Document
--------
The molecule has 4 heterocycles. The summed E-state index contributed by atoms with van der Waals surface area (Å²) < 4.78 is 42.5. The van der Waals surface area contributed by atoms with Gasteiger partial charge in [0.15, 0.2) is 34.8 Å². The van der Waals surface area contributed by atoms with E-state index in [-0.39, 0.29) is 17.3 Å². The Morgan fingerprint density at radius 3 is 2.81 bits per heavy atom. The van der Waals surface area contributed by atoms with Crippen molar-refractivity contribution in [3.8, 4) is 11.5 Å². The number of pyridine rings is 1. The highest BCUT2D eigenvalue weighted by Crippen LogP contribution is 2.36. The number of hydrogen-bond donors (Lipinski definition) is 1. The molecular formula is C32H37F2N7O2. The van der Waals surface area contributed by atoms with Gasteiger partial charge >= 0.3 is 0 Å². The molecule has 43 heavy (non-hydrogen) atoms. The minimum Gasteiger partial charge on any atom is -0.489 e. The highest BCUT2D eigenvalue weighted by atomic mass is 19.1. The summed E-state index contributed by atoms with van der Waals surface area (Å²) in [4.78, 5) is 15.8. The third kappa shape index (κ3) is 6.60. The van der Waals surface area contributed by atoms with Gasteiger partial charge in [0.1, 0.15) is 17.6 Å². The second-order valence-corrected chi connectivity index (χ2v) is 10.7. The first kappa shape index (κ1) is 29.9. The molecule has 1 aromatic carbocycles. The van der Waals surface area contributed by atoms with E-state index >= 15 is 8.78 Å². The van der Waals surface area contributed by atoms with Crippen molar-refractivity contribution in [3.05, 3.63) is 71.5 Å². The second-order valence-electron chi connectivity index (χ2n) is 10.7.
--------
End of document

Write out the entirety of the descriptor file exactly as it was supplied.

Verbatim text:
The molecule has 4 heterocycles. The summed E-state index contributed by atoms with van der Waals surface area (Å²) < 4.78 is 42.5. The van der Waals surface area contributed by atoms with Gasteiger partial charge in [0.15, 0.2) is 34.8 Å². The van der Waals surface area contributed by atoms with E-state index in [-0.39, 0.29) is 17.3 Å². The Morgan fingerprint density at radius 3 is 2.81 bits per heavy atom. The van der Waals surface area contributed by atoms with Crippen molar-refractivity contribution in [3.8, 4) is 11.5 Å². The number of pyridine rings is 1. The highest BCUT2D eigenvalue weighted by Crippen LogP contribution is 2.36. The number of hydrogen-bond donors (Lipinski definition) is 1. The molecular formula is C32H37F2N7O2. The van der Waals surface area contributed by atoms with Gasteiger partial charge >= 0.3 is 0 Å². The molecule has 43 heavy (non-hydrogen) atoms. The minimum Gasteiger partial charge on any atom is -0.489 e. The highest BCUT2D eigenvalue weighted by atomic mass is 19.1. The summed E-state index contributed by atoms with van der Waals surface area (Å²) in [4.78, 5) is 15.8. The third kappa shape index (κ3) is 6.60. The van der Waals surface area contributed by atoms with Gasteiger partial charge in [0.1, 0.15) is 17.6 Å². The second-order valence-corrected chi connectivity index (χ2v) is 10.7. The first kappa shape index (κ1) is 29.9. The molecule has 1 aromatic carbocycles. The van der Waals surface area contributed by atoms with E-state index >= 15 is 8.78 Å². The van der Waals surface area contributed by atoms with Crippen molar-refractivity contribution in [3.05, 3.63) is 71.5 Å². The second-order valence-electron chi connectivity index (χ2n) is 10.7.